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Tanzania nje ndani. What is tanzania

Discussion in 'Habari na Hoja mchanganyiko' started by Mtazamaji, Dec 27, 2010.

  1. Mtazamaji

    Mtazamaji JF-Expert Member

    Dec 27, 2010
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    Waht do u think /commect about these statistics, analysis and information about our country profile?

    • Are they correct? Do you know more detail of any statistci info written in here
    • Can we/ you help to update ,add or edit the info to suit the present but refelct the fact
    source Tanzania Information and Online Map - Map Town Ltd.

    Background: Shortly after independence, Tanganyika and Zanzibar merged to form the nation of Tanzania in 1964. One-party rule came to an end in 1995 with the first democratic elections held in the country since the 1970s.
    Location: Eastern Africa, bordering the Indian Ocean, between Kenya and Mozambique

    total: 945,087 sq km land: 886,037 sq km water: 59,050 sq km
    note: includes the islands of Mafia, Pemba, and Zanzibar

    Land boundaries:
    total: 3,402 km
    border countries: Burundi 451 km, Kenya 769 km, Malawi 475 km, Mozambique 756 km, Rwanda 217 km, Uganda 396 km, Zambia 338 km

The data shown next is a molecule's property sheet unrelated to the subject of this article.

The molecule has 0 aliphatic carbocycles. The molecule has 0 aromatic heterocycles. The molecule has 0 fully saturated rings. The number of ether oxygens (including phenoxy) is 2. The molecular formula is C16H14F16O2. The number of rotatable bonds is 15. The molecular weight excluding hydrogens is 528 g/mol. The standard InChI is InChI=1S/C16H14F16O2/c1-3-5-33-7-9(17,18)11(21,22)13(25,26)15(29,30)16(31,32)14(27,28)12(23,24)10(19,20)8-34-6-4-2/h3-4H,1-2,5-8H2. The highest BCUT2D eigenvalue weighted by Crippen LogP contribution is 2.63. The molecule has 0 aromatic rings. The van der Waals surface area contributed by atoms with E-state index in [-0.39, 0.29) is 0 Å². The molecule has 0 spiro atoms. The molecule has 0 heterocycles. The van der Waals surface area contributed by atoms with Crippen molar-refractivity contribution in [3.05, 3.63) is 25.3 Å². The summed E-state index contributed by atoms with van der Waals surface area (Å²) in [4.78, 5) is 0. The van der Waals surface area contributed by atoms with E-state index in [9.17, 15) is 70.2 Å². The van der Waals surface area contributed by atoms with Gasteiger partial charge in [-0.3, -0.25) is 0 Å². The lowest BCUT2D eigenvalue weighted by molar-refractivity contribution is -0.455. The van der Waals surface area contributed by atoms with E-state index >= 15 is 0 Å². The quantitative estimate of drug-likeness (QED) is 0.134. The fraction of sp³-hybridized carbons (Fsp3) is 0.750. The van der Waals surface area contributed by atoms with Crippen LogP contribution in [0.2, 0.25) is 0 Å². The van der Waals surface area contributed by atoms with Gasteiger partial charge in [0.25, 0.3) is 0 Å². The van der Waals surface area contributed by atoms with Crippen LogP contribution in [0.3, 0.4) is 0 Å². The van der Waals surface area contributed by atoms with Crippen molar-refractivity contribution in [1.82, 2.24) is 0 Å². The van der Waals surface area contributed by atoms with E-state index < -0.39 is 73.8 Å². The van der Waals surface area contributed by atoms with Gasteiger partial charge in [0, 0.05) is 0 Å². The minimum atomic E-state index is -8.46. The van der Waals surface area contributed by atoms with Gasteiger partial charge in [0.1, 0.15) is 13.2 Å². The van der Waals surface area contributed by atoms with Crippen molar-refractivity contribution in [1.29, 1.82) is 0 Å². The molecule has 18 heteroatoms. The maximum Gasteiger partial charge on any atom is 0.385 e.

Coastline: 1,424 km
    Maritime claims:
    exclusive economic zone: 200 nm
    territorial sea: 12 nm

    Climate: varies from tropical along coast to temperate in highlands
    Terrain: plains along coast; central plateau; highlands in north, south
    Elevation extremes:
    lowest point: Indian Ocean 0 m
    highest point: Kilimanjaro 5,895 m

    Natural resources: hydropower, tin, phosphates, iron ore, coal, diamonds, gemstones, gold, natural gas, nickel

    Land use:
    arable land: 3%
    permanent crops: 1%
    permanent pastures: 40%
    forests and woodland: 38%
    other: 18% (1993 est.)

    Irrigated land: 1,500 sq km (1993 est.)
    Natural hazards: the tsetse fly; flooding on the central plateau during the rainy season; drought